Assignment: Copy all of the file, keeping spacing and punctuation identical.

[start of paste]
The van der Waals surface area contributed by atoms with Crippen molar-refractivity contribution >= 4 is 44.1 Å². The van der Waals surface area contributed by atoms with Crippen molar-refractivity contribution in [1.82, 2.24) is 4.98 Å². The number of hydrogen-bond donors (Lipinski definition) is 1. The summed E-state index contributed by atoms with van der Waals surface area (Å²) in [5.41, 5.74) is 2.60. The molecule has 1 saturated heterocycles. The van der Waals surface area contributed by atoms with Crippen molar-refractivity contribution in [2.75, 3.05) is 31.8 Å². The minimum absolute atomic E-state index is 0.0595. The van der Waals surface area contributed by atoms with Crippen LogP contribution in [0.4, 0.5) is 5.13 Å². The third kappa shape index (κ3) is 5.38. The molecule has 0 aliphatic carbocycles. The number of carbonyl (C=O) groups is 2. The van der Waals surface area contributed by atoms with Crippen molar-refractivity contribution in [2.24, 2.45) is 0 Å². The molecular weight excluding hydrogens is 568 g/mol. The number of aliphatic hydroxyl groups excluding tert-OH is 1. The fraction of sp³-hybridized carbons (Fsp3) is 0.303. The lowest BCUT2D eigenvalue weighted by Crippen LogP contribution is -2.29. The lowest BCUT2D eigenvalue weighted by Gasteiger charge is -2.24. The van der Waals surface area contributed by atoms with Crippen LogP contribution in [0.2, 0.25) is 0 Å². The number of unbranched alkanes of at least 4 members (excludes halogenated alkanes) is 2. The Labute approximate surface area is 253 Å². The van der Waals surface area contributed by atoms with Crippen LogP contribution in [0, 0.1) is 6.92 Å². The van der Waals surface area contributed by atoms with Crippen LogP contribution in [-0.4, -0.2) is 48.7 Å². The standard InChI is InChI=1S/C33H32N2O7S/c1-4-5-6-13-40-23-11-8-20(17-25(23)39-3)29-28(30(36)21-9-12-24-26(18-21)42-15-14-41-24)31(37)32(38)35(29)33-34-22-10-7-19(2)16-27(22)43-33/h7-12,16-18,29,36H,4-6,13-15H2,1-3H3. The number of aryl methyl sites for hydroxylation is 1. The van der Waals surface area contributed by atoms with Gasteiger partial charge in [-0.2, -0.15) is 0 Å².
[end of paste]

The van der Waals surface area contributed by atoms with Crippen molar-refractivity contribution >= 4 is 44.1 Å². The van der Waals surface area contributed by atoms with Crippen molar-refractivity contribution in [1.82, 2.24) is 4.98 Å². The number of hydrogen-bond donors (Lipinski definition) is 1. The summed E-state index contributed by atoms with van der Waals surface area (Å²) in [5.41, 5.74) is 2.60. The molecule has 1 saturated heterocycles. The van der Waals surface area contributed by atoms with Crippen molar-refractivity contribution in [2.75, 3.05) is 31.8 Å². The minimum absolute atomic E-state index is 0.0595. The van der Waals surface area contributed by atoms with Crippen LogP contribution in [0.4, 0.5) is 5.13 Å². The third kappa shape index (κ3) is 5.38. The molecule has 0 aliphatic carbocycles. The number of carbonyl (C=O) groups is 2. The van der Waals surface area contributed by atoms with Crippen molar-refractivity contribution in [2.24, 2.45) is 0 Å². The molecular weight excluding hydrogens is 568 g/mol. The number of aliphatic hydroxyl groups excluding tert-OH is 1. The fraction of sp³-hybridized carbons (Fsp3) is 0.303. The lowest BCUT2D eigenvalue weighted by Crippen LogP contribution is -2.29. The lowest BCUT2D eigenvalue weighted by Gasteiger charge is -2.24. The van der Waals surface area contributed by atoms with Crippen LogP contribution in [0.2, 0.25) is 0 Å². The number of unbranched alkanes of at least 4 members (excludes halogenated alkanes) is 2. The Labute approximate surface area is 253 Å². The van der Waals surface area contributed by atoms with Crippen LogP contribution in [0, 0.1) is 6.92 Å². The van der Waals surface area contributed by atoms with Crippen LogP contribution in [-0.4, -0.2) is 48.7 Å². The standard InChI is InChI=1S/C33H32N2O7S/c1-4-5-6-13-40-23-11-8-20(17-25(23)39-3)29-28(30(36)21-9-12-24-26(18-21)42-15-14-41-24)31(37)32(38)35(29)33-34-22-10-7-19(2)16-27(22)43-33/h7-12,16-18,29,36H,4-6,13-15H2,1-3H3. The number of aryl methyl sites for hydroxylation is 1. The van der Waals surface area contributed by atoms with Gasteiger partial charge in [-0.2, -0.15) is 0 Å².